Newton, Testino, Piggozi on show in Berlin
Three simultaneous photography shows at Berlin's Helmut Newton Foundation boldly celebrate the human form. Curator Matthias Harder tells DW about ever-changing societal attitudes towards the naked body.
Through the peephole
Fashion, eroticism, anatomy and art intertwine at the triptych of exhibitions - "Undress," "Unseen" and "Pool Party" - which run June 3 through November 19, 2017, in Berlin's Helmut Newton Foundation. Displaying controversial images by three pioneers of nude photography, Helmut Newton, Mario Testino, and Jean Pigozzi, the show transforms visitors into casual voyeurs.
By the pool (with Bono and Jack Nicholson)
"It was Helmut's wish to invite other photographers to exhibit in the foundation, and we carry out his will even posthumously," explained Matthias Harder, the curator of the museum. "Helmut pushed the boundaries, he was always on edge, and Testino was inspired by him as he told us several times. They both used to visit Pigozzi's famous pool parties, so he was a natural choice, too," Harder added.
The name of Helmut Newton's portion of the show, "Unseen," draws from the fact that many of the dozens of images have never been previously exhibited. Fashion, portraiture and nudes are three key genres on display, but visitors also get an insight into the making of some of his legendary shots.
A thrilling body of work
Mario Testino, one of the world's most famous fashion photographers, is represented by a portfolio of 50 images in his segment called "Undressed." As Harder pointed out, the site-specific installation with huge, blown-up pictures create a sort of a body landscape. "It's a metaphorical undressing of Mario Testino as we dive deep into his archive and his working practice," said Harder.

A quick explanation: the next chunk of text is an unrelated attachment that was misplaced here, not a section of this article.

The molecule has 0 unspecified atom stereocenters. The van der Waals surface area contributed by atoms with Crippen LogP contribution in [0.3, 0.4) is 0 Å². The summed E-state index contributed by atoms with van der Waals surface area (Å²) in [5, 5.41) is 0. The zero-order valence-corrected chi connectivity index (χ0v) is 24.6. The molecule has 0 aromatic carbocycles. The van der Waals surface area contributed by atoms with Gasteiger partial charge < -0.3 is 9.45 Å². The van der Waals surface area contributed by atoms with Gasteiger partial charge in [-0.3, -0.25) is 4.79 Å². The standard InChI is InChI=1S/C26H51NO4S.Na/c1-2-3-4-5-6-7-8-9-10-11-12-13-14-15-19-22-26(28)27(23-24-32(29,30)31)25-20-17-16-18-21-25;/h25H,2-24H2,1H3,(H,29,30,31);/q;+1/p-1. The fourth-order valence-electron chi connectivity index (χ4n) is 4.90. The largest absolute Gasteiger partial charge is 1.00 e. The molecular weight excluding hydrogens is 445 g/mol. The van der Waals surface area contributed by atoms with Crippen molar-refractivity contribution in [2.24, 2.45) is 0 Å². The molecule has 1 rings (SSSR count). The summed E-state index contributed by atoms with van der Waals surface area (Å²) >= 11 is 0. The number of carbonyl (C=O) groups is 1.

When gods descent
Although Jean Pigozzi's "Pool Party" series occupies the least space with 35 selected images, his candid shots from his Villa Dorane on France's Cap d'Antibes are no less entertaining: There is Elizabeth Taylor sipping her cocktail in a dressing gown, Mick Jagger reading a newspaper, or Helmut Newton pointing his camera toward Pigozzi's lens.
Scandals come in threes
The project features photography from the late 1960s to this day, but it doesn't just capture the spirit of the time. "What I love about the three exhibitions is that you can see many people in images by all three photographers," Harder told DW. "You see Nadja Auermann, a famous German model, depicted by each artist in a completely different situation, for instance."
Devil wears YSL
As the show curator, Harder emphasized that nudity is surprisingly closely tied to fashion: "Newton started smuggling nudity into his images since the early 1970s, and his work was favored by fashion magazines. And what goes into fashion, goes into society." In the Newton's photo above, Yves Saint Laurent is seen working with a model in his Paris atelier.
Despite its explicit content, Harder is not worried about a negative reaction to the exhibition by the public and expects 80,000 people to visit: "People don't go to museums to see Madonnas to get offended. Just like the classic masters, Newton, Testino and Pigozzi create timeless pieces of art. Museums are places that allow us to explore what might seem outrageous outside of their walls."